What is it?

  • A paradigm is simply the way you look at and make sense of the world

  • So a programming paradigm is a way of thinking about and expressing a computer program.

  • There are quite a few paradigms and some are related

    • Imperative: structured, procedural and object-oriented are examples
      • As a general rule, imperative languages explain how to do something step by step
    • Declarative: functional database (SQL) and mark-up languages (HTML)
      • As a rule, declarative languages describe the problem and the system knows how to deal with it

Structured Programming

  • Code that is imperative

    • That is, it defines a series of steps that must be performed to complete a task
  • Structured programming is a subset of imperative programming.

  • Structured programming sees the world as a sequence of tasks that can be broken down into small, easy to manage chunks

    • These chunks can be reused

Hierarchy or Structure Charts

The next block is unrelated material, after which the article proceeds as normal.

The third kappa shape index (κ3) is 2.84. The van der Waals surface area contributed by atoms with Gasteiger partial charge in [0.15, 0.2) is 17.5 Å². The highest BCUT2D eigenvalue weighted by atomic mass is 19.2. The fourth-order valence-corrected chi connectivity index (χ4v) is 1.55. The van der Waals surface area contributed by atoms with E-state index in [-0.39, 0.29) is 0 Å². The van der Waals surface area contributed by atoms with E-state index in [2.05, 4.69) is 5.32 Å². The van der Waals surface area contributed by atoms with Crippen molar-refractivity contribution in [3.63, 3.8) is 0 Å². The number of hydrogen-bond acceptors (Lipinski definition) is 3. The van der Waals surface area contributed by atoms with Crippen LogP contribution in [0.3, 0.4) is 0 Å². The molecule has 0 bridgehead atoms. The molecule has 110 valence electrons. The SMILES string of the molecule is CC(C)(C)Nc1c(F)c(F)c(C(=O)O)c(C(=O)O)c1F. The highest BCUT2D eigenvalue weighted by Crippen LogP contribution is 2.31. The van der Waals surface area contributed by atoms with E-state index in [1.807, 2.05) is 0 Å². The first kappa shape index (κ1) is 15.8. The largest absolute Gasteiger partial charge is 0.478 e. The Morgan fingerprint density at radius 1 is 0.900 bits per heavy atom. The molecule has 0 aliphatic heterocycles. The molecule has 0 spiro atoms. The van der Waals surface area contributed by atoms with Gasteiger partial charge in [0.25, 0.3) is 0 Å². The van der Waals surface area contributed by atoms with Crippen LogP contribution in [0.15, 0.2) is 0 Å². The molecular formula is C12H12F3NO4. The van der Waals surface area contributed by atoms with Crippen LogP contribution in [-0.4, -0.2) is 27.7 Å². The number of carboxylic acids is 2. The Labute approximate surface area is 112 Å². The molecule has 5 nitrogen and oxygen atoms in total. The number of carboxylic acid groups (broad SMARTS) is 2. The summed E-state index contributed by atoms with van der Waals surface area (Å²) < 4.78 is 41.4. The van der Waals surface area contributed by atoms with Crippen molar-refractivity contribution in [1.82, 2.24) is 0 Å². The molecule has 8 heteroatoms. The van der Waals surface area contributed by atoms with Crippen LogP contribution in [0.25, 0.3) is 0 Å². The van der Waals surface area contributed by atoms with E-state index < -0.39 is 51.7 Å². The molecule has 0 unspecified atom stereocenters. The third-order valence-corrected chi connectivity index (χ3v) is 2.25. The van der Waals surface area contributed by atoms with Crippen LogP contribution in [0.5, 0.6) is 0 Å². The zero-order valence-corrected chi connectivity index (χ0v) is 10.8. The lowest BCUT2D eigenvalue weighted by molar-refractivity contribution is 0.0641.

• A structure chart shows us the calling structure of a program
    • Which subroutines get called from where and what information is passed and returned.

*By Pluke - Own work based on: Structured Chart Example.jpg by ‍Sandia National Laboratories, Public Domain, https://commons.wikimedia.org/w/index.php?curid=16283788 *

Pseudo Code

  • Pseudo means not genuine
  • Pseudo code allows you to think like a programmer while not needing to worry about the syntax of any given programming language

Finite State Machines

  • FSMs allow you to plan the states for a control system and what causes the transition from one state to another and any output.
  • A Mealy machine’s outputs are determined by it’s state and input: you label the output on the transition.
  • A Moore machine’s outputs are determined only by the current state: the output is labelled in the state.


  • Comments should enhance the readers understanding of the code
  • You can assume the reader can already understand code in the language it is written in.
  • Avoid in line comments where possible
  • Be consistent in terms of comment use
  • Comments are especially useful for:
    • Module headers
    • Subroutine headers
    • Explaining the logic behind changes
    • Logging code changes

What is “Object Orientated Programming”?

  • Code that is imperative
  • Object oriented programming is a subset of imperative programming
  • It sees the world as a collection of objects or things
    • You define a generalised example of a thing which includes all the programs and data that it needs to function